```

This picture shows a hypothetical phone with an accelerometer.
The accelerometer is mounted in an ideal way (for us at least), that is, positive Z (blue) pointing
up trough the screen, positive X (red) pointing towards the right of the screen, and positive Y
(green) pointing towards the top of the screen.

This setup doesn't need a transformation matrix, resp. the transformation matrix would be an identity
matrix:
```
```
X Y Z
| | |
/1 0 0\
|0 1 0|
\0 0 1/
```
```
You can think of the transformation matrix as three unit vectors (X, Y, Z), each representing one axis (X, Y, Z).
(unit vector - vector of size one)

Since our coordinate systems are identical before and after transformation, these are simply ``[x,y,z] = [1, 0, 0]`` for X,
``[x,y,z] = [0, 1, 0]`` for Y, and ``[x,y,z] = [0, 0, 1]`` for Z

In this picture, we see an accelerometer that *will* need a transformation matrix. It is mounted
sideways (or, more likely, it's axes are orineted differently with regards to the package), it is
either rotated by 45 degrees on the PCB or internally with regards to the package (such especially
evil positioning is unlikely, but let's go trouhgh with it for better visualization) - and as
a cherry on the top, the Z axis is inverted compared to what we need (this is definitely not
a result of evil placement, but simply a manufacturing detail).

We need to construct a transformation matrix that can be used to coorectly transform any value
to the coordinate system that apps expect.

One can construct such matrix by simply constructing unit vectors X, Y, Z (representing axes of our
desired coordinate system) and describing them using their coordinates in the accelerometer's
coordinate system.

Let's visualize that with another picture:

picture 3a:

Here we made a unit sphere around the center of the accelerometer's coordinate system
(you can put this center wherever, we're dealing with vectors), and we used that in conjuction with
the knowledge of how the accelerometer's coordinate system is positioned with regard to the phone
(and the screen) to mark the X, Y, Z vectors (their "tips" are represented by red, green and blue
balls, respectively).

Now all that is left is to note down the coordinates of these points on the unit circle (the coordinates
of the X, Y, Z vectors) in the accelerometer's coordinate system :)

so, X (red ball): eh, too hard, damn rotation... let's start with Z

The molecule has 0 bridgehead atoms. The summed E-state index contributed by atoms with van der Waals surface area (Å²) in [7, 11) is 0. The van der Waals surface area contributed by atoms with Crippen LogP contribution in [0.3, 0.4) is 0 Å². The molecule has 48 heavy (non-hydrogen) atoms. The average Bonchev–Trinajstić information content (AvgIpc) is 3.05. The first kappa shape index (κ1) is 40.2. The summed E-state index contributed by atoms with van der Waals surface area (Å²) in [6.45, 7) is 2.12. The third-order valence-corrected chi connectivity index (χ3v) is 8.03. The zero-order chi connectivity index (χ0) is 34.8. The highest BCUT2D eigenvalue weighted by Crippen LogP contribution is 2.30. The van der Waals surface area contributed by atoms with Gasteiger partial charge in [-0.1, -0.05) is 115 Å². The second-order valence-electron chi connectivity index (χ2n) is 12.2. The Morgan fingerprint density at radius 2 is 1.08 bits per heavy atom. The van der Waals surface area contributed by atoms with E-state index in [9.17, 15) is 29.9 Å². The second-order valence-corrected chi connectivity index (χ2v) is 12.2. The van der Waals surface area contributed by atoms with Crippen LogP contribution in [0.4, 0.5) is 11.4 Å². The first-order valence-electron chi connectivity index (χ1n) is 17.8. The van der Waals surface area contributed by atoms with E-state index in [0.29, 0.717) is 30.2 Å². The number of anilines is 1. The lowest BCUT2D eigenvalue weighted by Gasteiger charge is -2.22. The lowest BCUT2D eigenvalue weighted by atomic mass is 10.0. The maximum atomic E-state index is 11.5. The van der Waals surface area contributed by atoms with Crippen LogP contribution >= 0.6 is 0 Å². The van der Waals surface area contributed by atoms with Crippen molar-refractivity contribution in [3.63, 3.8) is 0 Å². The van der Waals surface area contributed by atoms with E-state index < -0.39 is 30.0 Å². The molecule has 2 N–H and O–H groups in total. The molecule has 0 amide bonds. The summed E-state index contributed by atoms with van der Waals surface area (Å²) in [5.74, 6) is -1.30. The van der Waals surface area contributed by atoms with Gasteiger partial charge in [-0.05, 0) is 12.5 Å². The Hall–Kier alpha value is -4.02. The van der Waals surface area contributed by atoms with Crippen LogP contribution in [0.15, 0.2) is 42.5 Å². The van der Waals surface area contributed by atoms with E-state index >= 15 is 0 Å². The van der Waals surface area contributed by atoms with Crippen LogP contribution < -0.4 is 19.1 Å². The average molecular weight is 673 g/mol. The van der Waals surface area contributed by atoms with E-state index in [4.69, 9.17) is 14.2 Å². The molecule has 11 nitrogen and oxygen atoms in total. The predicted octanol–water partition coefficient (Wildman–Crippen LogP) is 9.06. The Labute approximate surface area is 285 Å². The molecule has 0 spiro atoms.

therefore, Z:
We see that the Z-ball (blue) is positioned on the y axis, so the x and z values will be 0;
the y value should therefore be 1, because there are *unit* vectors - so here we go:
``Z[x,y,z] = [0, 1, 0]``
next we do Y:
Let's tackle the Y-ball (green) - it's on the unit sphere, and it's also on the XY
plane - we can therefore use 2D geometry to figure out it's coordinates \o/

You can see this idea of transforming our problem into a 2D one on __picture 3a__.
(though this angle shows a subtle displacement on my part, the arrows are, in fact,
supposed to be touching the circle - they have the same origin and are of lenght 1)

This part-of-a-circle between the positive parts of the x and z axes (on an xz plane)
can be written down as ``x^2 + z^2 = r^2``. The radius of our unit circle is one
(by definition), so ``x^2 + z^2 = 1``. We are looking for the middle point (45 degrees,
remember?), so we could use the nifty trick of solving ``x^2 + z^2 = 1 && x = z``,
however let's say we were less lucky: we can use ``sin 45°`` and ``cos 45°``, and we get
(from definition) that ``x = z = 1/sqrt(2)``.
so: ``Y[x,y,z] = [1/sqrt(2), 0, 1/sqrt(2)]``

here comes X:
We can see that the X-ball (red) is on the same plane as the Y-ball, and what's more,
it's on the same unit circle! This means our work is almost done - we can clearly see
that the x coordinate will be the same, while the z coordinate will be inverted
compared to the Y-ball. (if your accelerometer is placed in a more ugly fashion, you
will likely not be able to use this trick either, but that's out of scope for this
piece)
``X[x,y,z] = [1/sqrt(2), 0, -1/sqrt(2)]``

And there we have it:
``X[x,y,z] = [1/sqrt(2), 0, -1/sqrt(2)]``
``Y[x,y,z] = [1/sqrt(2), 0, 1/sqrt(2)]``
``Z[x,y,z] = [0, 1, 0]``

Now all that's left is to wite this as a transformation matrix:
(``sqrt()`` won't pass, but I'm not sure what the appropriate amount of digits is; a comment noting
how you got "that ugly number" is probably a good idea though)

```
```
X             Y            Z
|             |            |
/1,414213562,  1.414213562, 0\

|0,            0,           1|

\-1,414213562, 1.414213562, 0/
```
```

And that's all!

used blender file(s): the_blends.tar.xz (phone model from https://www.blendswap.com/blend/18536)
```